The Bush administration, generally conservative and pro-market, came to this very conclusion when it rescued AIG. Clearly, new ground had been broken in economic thinking.
Not Too Big To Fail
Not surprisingly, free-market purists have objected to these moves. They say the government should just let troubled companies go down, no matter how big they are.
"How, going forward, are we going to avoid [another] situation like this, unless we say, in a few cases, 'Look, that's it!' " argues Thomas Woods, a senior fellow at the libertarian Ludwig von Mises Institute in Auburn, Ala.
"I'm telling you that would have more of a salutary effect than all the regulatory tinkering put together," Woods says. "If these guys saw that, just like everybody else, if they don't produce, they fail. They're just like the guy who's a mechanic, the guy who's a plumber. They enjoy no special privileges."
Woods lays out his argument in his book, Meltdown: A Free-Market Look at Why the Stock Market Collapsed, the Economy Tanked, and Government Bailouts Will Make Things Worse.
A History Of Intervention
Actually, however, there's nothing new about American capitalism changing in response to developments in the economy. When the free-market system allowed monopolies to emerge in the 19th century, the Interstate Commerce Commission was created to control them. And the Great Depression, 70 years ago, brought another layer of government intervention in the U.S. economy.
The free-market champion Milton Friedman, in fact, said the U.S. government erred during the Depression by not intervening quickly enough. In one segment of his Free to Choose TV series, Friedman explained how the failure of one private New York bank in 1931 set in motion a whole series of bank failures around the country. It was, Friedman explained, an emergency situation that demanded an intervention by the Federal Reserve. But the Fed failed to act.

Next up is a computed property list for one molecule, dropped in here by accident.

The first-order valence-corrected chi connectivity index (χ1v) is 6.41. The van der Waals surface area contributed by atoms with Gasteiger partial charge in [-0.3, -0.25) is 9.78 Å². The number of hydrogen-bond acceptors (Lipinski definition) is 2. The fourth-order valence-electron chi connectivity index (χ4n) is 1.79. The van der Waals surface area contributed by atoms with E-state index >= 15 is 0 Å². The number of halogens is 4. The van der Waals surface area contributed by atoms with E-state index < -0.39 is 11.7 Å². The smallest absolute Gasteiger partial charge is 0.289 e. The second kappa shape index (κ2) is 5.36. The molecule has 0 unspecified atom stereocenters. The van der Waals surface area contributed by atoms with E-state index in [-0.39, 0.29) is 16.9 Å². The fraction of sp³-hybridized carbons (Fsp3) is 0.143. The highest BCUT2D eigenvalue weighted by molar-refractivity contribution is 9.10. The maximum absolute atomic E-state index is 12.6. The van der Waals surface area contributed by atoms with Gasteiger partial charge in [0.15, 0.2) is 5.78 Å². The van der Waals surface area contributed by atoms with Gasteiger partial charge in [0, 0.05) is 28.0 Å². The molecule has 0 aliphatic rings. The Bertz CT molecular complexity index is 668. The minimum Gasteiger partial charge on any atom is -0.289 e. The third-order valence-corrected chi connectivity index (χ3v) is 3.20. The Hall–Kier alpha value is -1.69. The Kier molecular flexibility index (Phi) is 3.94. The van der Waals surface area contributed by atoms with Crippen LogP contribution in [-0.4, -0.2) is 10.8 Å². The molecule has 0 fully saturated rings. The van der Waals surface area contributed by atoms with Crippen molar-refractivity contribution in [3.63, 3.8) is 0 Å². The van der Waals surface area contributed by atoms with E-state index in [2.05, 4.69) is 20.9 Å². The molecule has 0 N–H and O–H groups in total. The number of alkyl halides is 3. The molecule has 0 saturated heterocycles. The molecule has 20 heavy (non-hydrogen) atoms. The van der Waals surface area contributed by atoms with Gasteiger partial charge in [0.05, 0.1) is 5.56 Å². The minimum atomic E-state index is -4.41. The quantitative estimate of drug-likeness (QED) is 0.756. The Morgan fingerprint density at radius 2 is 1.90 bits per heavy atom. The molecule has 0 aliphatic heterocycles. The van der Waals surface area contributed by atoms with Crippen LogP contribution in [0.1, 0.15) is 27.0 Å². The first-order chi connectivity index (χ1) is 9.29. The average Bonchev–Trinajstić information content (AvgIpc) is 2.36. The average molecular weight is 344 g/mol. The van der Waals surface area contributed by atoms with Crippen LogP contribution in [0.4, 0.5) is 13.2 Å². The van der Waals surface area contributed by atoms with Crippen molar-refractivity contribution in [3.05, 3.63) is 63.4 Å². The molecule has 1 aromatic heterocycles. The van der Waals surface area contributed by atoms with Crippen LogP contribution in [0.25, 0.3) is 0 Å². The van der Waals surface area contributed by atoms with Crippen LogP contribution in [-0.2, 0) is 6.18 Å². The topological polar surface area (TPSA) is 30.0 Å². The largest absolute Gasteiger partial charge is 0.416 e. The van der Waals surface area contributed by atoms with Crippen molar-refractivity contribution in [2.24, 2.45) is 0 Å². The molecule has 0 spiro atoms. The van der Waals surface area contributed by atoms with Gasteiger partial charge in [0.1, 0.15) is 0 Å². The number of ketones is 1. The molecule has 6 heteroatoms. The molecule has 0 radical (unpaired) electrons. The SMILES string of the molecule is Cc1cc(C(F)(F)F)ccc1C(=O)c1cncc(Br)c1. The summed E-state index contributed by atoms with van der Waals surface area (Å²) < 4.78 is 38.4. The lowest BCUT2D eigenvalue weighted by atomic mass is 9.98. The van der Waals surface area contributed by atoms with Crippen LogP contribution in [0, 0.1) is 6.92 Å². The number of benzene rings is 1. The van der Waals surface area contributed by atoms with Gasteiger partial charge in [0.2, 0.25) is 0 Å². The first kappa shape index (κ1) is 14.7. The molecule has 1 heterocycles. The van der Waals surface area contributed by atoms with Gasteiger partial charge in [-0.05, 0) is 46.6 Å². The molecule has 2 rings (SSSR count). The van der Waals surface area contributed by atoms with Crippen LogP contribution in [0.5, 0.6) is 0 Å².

"The Federal Reserve system stood idly by when it had the power and the duty and the responsibility to provide the cash that would have enabled the banks to meet the insistent demands of their depositors without closing their doors," Friedman argued.
It is now widely accepted, even by most pro-market economists, that in a financial crisis, the government needs to intervene, even aggressively. What largely sets economic thinkers apart from each other is their view about what governments should do in addition to rescuing troubled banks.
"Most economists to the left of Friedman will say, 'Well, yes, this is one example where the government should intervene actively, but there are lots of others, too,' " says Brad DeLong, an economist at the University of California, Berkeley.
The Government's Expanding Reach
This is where the debate is now. The U.S. government, last fall under President Bush and then under President Obama, has gone well beyond rescuing banks. The practice of American capitalism has fundamentally changed.
"Remember those days in September when we woke up and found that the U.S. taxpayer now owned two large mortgage companies and an insurance company, AIG?" DeLong asks. "And now we're going for auto companies, and who knows what's going to go next? The U.S. government is taking over an awful lot of things and expanding its role in the economy quite strongly and quite aggressively."
Obama says he does not want the U.S. government's majority ownership of General Motors to mean Washington runs the company, but his administration is demanding more fuel-efficient vehicles. He says he's "a strong believer in the power of the free market," but that statement came even as he proposed regulatory reforms that would bring the biggest government intrusion into the private sector in more than 70 years. And then there are the administration's plans for energy and health care reform, both of which feature major new government roles.
Our free-market capitalist system will survive. But with each new economic crisis the guiding principles get revised.
Copyright 2021 NPR. To see more, visit https://www.npr.org.